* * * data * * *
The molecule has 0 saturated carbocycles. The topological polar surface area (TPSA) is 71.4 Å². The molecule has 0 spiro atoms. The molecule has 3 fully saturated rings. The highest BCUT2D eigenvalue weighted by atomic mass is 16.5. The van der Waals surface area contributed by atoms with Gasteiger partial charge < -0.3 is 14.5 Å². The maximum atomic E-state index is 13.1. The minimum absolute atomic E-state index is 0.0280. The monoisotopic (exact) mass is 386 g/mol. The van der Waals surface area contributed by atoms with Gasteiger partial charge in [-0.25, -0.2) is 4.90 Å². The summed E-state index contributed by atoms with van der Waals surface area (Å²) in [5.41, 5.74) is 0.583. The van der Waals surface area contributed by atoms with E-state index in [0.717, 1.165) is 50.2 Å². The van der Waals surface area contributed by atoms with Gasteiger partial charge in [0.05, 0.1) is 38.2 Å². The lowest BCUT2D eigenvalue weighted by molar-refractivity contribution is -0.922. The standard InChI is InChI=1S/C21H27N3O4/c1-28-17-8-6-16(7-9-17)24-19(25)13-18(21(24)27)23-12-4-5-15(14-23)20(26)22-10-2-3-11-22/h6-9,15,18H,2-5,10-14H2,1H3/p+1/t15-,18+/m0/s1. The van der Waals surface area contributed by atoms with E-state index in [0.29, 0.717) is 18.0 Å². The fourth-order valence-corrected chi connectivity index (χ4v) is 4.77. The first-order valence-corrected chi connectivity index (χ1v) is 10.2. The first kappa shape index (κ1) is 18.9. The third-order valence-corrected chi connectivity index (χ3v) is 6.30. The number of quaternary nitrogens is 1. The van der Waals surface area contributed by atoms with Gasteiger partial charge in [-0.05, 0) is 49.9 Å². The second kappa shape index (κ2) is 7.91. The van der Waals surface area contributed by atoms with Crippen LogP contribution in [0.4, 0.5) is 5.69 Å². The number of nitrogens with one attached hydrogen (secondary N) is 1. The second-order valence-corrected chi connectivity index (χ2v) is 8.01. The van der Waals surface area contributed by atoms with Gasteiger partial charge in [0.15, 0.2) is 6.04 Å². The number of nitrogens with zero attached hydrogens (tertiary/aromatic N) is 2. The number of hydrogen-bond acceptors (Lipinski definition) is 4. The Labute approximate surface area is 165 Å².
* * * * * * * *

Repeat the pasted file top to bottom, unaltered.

The molecule has 0 saturated carbocycles. The topological polar surface area (TPSA) is 71.4 Å². The molecule has 0 spiro atoms. The molecule has 3 fully saturated rings. The highest BCUT2D eigenvalue weighted by atomic mass is 16.5. The van der Waals surface area contributed by atoms with Gasteiger partial charge < -0.3 is 14.5 Å². The maximum atomic E-state index is 13.1. The minimum absolute atomic E-state index is 0.0280. The monoisotopic (exact) mass is 386 g/mol. The van der Waals surface area contributed by atoms with Gasteiger partial charge in [-0.25, -0.2) is 4.90 Å². The summed E-state index contributed by atoms with van der Waals surface area (Å²) in [5.41, 5.74) is 0.583. The van der Waals surface area contributed by atoms with E-state index in [0.717, 1.165) is 50.2 Å². The van der Waals surface area contributed by atoms with Gasteiger partial charge in [0.05, 0.1) is 38.2 Å². The lowest BCUT2D eigenvalue weighted by molar-refractivity contribution is -0.922. The standard InChI is InChI=1S/C21H27N3O4/c1-28-17-8-6-16(7-9-17)24-19(25)13-18(21(24)27)23-12-4-5-15(14-23)20(26)22-10-2-3-11-22/h6-9,15,18H,2-5,10-14H2,1H3/p+1/t15-,18+/m0/s1. The van der Waals surface area contributed by atoms with E-state index in [0.29, 0.717) is 18.0 Å². The fourth-order valence-corrected chi connectivity index (χ4v) is 4.77. The first-order valence-corrected chi connectivity index (χ1v) is 10.2. The first kappa shape index (κ1) is 18.9. The third-order valence-corrected chi connectivity index (χ3v) is 6.30. The number of quaternary nitrogens is 1. The van der Waals surface area contributed by atoms with Gasteiger partial charge in [-0.05, 0) is 49.9 Å². The second kappa shape index (κ2) is 7.91. The van der Waals surface area contributed by atoms with Crippen LogP contribution in [0.4, 0.5) is 5.69 Å². The number of nitrogens with one attached hydrogen (secondary N) is 1. The second-order valence-corrected chi connectivity index (χ2v) is 8.01. The van der Waals surface area contributed by atoms with Gasteiger partial charge in [0.15, 0.2) is 6.04 Å². The number of nitrogens with zero attached hydrogens (tertiary/aromatic N) is 2. The number of hydrogen-bond acceptors (Lipinski definition) is 4. The Labute approximate surface area is 165 Å².